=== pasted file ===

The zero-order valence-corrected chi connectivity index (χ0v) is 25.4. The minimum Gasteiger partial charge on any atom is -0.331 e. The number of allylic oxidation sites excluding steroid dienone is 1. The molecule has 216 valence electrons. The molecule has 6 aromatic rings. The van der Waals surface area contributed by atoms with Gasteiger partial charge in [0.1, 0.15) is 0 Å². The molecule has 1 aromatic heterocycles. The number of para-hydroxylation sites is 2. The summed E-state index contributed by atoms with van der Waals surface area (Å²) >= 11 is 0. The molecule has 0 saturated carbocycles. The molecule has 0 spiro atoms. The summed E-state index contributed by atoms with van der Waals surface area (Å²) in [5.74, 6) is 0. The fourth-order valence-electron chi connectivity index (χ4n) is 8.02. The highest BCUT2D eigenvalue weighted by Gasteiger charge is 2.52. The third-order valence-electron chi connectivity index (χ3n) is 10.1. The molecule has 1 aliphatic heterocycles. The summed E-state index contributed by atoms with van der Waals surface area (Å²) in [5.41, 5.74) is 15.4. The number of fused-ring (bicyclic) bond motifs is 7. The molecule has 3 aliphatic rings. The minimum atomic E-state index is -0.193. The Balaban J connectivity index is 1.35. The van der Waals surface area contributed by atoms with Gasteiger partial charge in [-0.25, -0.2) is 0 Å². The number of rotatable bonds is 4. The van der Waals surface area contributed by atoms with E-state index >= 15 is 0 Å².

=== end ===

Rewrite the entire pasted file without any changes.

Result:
The zero-order valence-corrected chi connectivity index (χ0v) is 25.4. The minimum Gasteiger partial charge on any atom is -0.331 e. The number of allylic oxidation sites excluding steroid dienone is 1. The molecule has 216 valence electrons. The molecule has 6 aromatic rings. The van der Waals surface area contributed by atoms with Gasteiger partial charge in [0.1, 0.15) is 0 Å². The molecule has 1 aromatic heterocycles. The number of para-hydroxylation sites is 2. The summed E-state index contributed by atoms with van der Waals surface area (Å²) >= 11 is 0. The molecule has 0 saturated carbocycles. The molecule has 0 spiro atoms. The summed E-state index contributed by atoms with van der Waals surface area (Å²) in [5.74, 6) is 0. The fourth-order valence-electron chi connectivity index (χ4n) is 8.02. The highest BCUT2D eigenvalue weighted by Gasteiger charge is 2.52. The third-order valence-electron chi connectivity index (χ3n) is 10.1. The molecule has 1 aliphatic heterocycles. The summed E-state index contributed by atoms with van der Waals surface area (Å²) in [5.41, 5.74) is 15.4. The number of fused-ring (bicyclic) bond motifs is 7. The molecule has 3 aliphatic rings. The minimum atomic E-state index is -0.193. The Balaban J connectivity index is 1.35. The van der Waals surface area contributed by atoms with Gasteiger partial charge in [-0.25, -0.2) is 0 Å². The number of rotatable bonds is 4. The van der Waals surface area contributed by atoms with E-state index >= 15 is 0 Å².